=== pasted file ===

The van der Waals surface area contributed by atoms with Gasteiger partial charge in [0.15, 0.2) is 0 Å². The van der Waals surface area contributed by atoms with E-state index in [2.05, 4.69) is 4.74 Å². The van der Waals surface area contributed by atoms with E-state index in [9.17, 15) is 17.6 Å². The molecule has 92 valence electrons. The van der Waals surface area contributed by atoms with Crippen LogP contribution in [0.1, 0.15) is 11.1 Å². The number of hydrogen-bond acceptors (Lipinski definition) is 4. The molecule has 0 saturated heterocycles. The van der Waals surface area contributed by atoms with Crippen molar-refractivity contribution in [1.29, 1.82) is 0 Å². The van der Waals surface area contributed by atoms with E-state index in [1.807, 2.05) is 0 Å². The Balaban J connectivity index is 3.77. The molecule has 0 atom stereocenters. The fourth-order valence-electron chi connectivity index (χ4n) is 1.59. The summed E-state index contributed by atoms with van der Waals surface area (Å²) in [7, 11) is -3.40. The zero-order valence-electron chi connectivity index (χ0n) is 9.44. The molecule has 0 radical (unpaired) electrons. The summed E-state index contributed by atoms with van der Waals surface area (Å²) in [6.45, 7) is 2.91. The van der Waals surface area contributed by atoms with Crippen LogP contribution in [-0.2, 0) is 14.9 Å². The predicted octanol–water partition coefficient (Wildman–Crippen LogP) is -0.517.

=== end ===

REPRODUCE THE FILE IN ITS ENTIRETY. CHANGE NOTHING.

The van der Waals surface area contributed by atoms with Gasteiger partial charge in [0.15, 0.2) is 0 Å². The van der Waals surface area contributed by atoms with E-state index in [2.05, 4.69) is 4.74 Å². The van der Waals surface area contributed by atoms with E-state index in [9.17, 15) is 17.6 Å². The molecule has 92 valence electrons. The van der Waals surface area contributed by atoms with Crippen LogP contribution in [0.1, 0.15) is 11.1 Å². The number of hydrogen-bond acceptors (Lipinski definition) is 4. The molecule has 0 saturated heterocycles. The van der Waals surface area contributed by atoms with Crippen molar-refractivity contribution in [1.29, 1.82) is 0 Å². The van der Waals surface area contributed by atoms with E-state index in [1.807, 2.05) is 0 Å². The Balaban J connectivity index is 3.77. The molecule has 0 atom stereocenters. The fourth-order valence-electron chi connectivity index (χ4n) is 1.59. The summed E-state index contributed by atoms with van der Waals surface area (Å²) in [7, 11) is -3.40. The zero-order valence-electron chi connectivity index (χ0n) is 9.44. The molecule has 0 radical (unpaired) electrons. The summed E-state index contributed by atoms with van der Waals surface area (Å²) in [6.45, 7) is 2.91. The van der Waals surface area contributed by atoms with Crippen LogP contribution in [-0.2, 0) is 14.9 Å². The predicted octanol–water partition coefficient (Wildman–Crippen LogP) is -0.517.